Tide tables can be used for any given locale to find the predicted times and amplitude (or "tidal range"). The predictions are influenced by many factors including the alignment of the Sun and Moon, the phase and amplitude of the tide (pattern of tides in the deep ocean), the amphidromic systems of the oceans, and the shape of the coastline and near-shore bathymetry (see Timing). They are however only predictions, the actual time and height of the tide is affected by wind and atmospheric pressure. Many shorelines experience semi-diurnal tides – two nearly equal high and low tides each day. Other locations have a diurnal tide – one high and low tide each day. A "mixed tide" – two uneven magnitude tides a day – is a third regular category.
Tides vary on timescales ranging from hours to years due to a number of factors, which determine the lunitidal interval. To make accurate records, tide gauges at fixed stations measure water level over time. Gauges ignore variations caused by waves with periods shorter than minutes. These data are compared to the reference (or datum) level usually called mean sea level.
While tides are usually the largest source of short-term sea-level fluctuations, sea levels are also subject to forces such as wind and barometric pressure changes, resulting in storm surges, especially in shallow seas and near coasts.
Tidal phenomena are not limited to the oceans, but can occur in other systems whenever a gravitational field that varies in time and space is present. For example, the shape of the solid part of the Earth is affected slightly by Earth tide, though this is not as easily seen as the water tidal movements.
Tide changes proceed via the following stages:
Oscillating currents produced by tides are known as tidal streams. The moment that the tidal current ceases is called slack water or slack tide. The tide then reverses direction and is said to be turning. Slack water usually occurs near high water and low water. But there are locations where the moments of slack tide differ significantly from those of high and low water.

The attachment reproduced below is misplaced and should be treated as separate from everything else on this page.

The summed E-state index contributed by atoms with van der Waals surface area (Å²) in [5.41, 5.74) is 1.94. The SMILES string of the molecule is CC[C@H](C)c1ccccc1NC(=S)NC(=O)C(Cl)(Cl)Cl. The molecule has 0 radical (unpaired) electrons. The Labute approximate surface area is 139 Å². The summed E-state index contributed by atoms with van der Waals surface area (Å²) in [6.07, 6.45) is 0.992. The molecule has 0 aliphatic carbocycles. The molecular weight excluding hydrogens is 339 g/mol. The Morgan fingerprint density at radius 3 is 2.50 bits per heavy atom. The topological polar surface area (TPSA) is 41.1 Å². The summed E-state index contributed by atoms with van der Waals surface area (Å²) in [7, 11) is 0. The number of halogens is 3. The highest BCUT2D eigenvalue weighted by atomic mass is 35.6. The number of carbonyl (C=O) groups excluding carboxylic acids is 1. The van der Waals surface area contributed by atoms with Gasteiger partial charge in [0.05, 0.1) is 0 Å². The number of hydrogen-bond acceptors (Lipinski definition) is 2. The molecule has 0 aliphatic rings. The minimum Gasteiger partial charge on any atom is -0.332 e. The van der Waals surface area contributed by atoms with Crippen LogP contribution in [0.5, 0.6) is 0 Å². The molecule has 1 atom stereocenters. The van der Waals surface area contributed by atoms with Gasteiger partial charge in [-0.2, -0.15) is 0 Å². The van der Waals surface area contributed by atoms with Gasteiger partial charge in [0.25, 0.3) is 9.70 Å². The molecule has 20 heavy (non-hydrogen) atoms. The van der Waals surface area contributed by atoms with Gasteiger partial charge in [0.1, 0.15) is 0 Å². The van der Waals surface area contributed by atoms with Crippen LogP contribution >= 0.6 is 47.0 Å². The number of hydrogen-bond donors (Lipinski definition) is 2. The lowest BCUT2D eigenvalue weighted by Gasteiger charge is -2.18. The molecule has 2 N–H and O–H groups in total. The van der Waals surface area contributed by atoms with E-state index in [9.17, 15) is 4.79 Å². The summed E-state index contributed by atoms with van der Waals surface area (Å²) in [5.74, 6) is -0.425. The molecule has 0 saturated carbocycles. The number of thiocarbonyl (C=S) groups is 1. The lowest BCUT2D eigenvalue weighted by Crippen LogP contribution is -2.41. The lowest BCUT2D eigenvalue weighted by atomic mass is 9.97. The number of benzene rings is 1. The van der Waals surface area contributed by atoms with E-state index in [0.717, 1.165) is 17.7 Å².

Tides are commonly semi-diurnal (two high waters and two low waters each day), or diurnal (one tidal cycle per day). The two high waters on a given day are typically not the same height (the daily inequality); these are the higher high water and the lower high water in tide tables. Similarly, the two low waters each day are the higher low water and the lower low water. The daily inequality is not consistent and is generally small when the Moon is over the Equator.
From the highest level to the lowest:
Tidal constituents are the net result of multiple influences impacting tidal changes over certain periods of time. Primary constituents include the Earth's rotation, the position of the Moon and Sun relative to the Earth, the Moon's altitude (elevation) above the Earth's Equator, and bathymetry. Variations with periods of less than half a day are called harmonic constituents. Conversely, cycles of days, months, or years are referred to as long period constituents.
Tidal forces affect the entire earth, but the movement of solid Earth occurs by mere centimeters. In contrast, the atmosphere is much more fluid and compressible so its surface moves by kilometers, in the sense of the contour level of a particular low pressure in the outer atmosphere.
In most locations, the largest constituent is the "principal lunar semi-diurnal", also known as the M2 (or M2) tidal constituent. Its period is about 12 hours and 25.2 minutes, exactly half a tidal lunar day, which is the average time separating one lunar zenith from the next, and thus is the time required for the Earth to rotate once relative to the Moon. Simple tide clocks track this constituent. The lunar day is longer than the Earth day because the Moon orbits in the same direction the Earth spins. This is analogous to the minute hand on a watch crossing the hour hand at 12:00 and then again at about 1:05½ (not at 1:00).
The Moon orbits the Earth in the same direction as the Earth rotates on its axis, so it takes slightly more than a day—about 24 hours and 50 minutes—for the Moon to return to the same location in the sky. During this time, it has passed overhead (culmination) once and underfoot once (at an hour angle of 00:00 and 12:00 respectively), so in many places the period of strongest tidal forcing is the above-mentioned, about 12 hours and 25 minutes. The moment of highest tide is not necessarily when the Moon is nearest to zenith or nadir, but the period of the forcing still determines the time between high tides.